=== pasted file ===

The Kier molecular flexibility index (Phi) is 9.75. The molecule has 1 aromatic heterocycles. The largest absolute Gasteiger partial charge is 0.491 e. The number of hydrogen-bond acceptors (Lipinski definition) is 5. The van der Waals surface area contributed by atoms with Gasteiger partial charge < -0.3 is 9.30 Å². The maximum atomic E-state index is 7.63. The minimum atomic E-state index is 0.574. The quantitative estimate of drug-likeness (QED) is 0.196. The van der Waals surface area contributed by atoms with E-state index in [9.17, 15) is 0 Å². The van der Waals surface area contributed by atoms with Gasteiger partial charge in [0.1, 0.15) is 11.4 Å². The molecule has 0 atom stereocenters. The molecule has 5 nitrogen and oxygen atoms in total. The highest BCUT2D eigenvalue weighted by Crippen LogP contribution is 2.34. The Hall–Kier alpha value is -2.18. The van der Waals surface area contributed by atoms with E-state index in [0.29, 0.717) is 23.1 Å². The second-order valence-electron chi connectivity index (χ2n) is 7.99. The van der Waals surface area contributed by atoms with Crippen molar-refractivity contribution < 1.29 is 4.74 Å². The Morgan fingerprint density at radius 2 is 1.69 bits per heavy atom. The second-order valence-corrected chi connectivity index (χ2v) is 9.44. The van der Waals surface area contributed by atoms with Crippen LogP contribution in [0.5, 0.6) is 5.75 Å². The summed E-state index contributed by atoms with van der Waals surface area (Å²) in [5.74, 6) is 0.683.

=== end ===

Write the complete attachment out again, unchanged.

The Kier molecular flexibility index (Phi) is 9.75. The molecule has 1 aromatic heterocycles. The largest absolute Gasteiger partial charge is 0.491 e. The number of hydrogen-bond acceptors (Lipinski definition) is 5. The van der Waals surface area contributed by atoms with Gasteiger partial charge < -0.3 is 9.30 Å². The maximum atomic E-state index is 7.63. The minimum atomic E-state index is 0.574. The quantitative estimate of drug-likeness (QED) is 0.196. The van der Waals surface area contributed by atoms with E-state index in [9.17, 15) is 0 Å². The van der Waals surface area contributed by atoms with Gasteiger partial charge in [0.1, 0.15) is 11.4 Å². The molecule has 0 atom stereocenters. The molecule has 5 nitrogen and oxygen atoms in total. The highest BCUT2D eigenvalue weighted by Crippen LogP contribution is 2.34. The Hall–Kier alpha value is -2.18. The van der Waals surface area contributed by atoms with E-state index in [0.29, 0.717) is 23.1 Å². The second-order valence-electron chi connectivity index (χ2n) is 7.99. The van der Waals surface area contributed by atoms with Crippen molar-refractivity contribution < 1.29 is 4.74 Å². The Morgan fingerprint density at radius 2 is 1.69 bits per heavy atom. The second-order valence-corrected chi connectivity index (χ2v) is 9.44. The van der Waals surface area contributed by atoms with Crippen LogP contribution in [0.5, 0.6) is 5.75 Å². The summed E-state index contributed by atoms with van der Waals surface area (Å²) in [5.74, 6) is 0.683.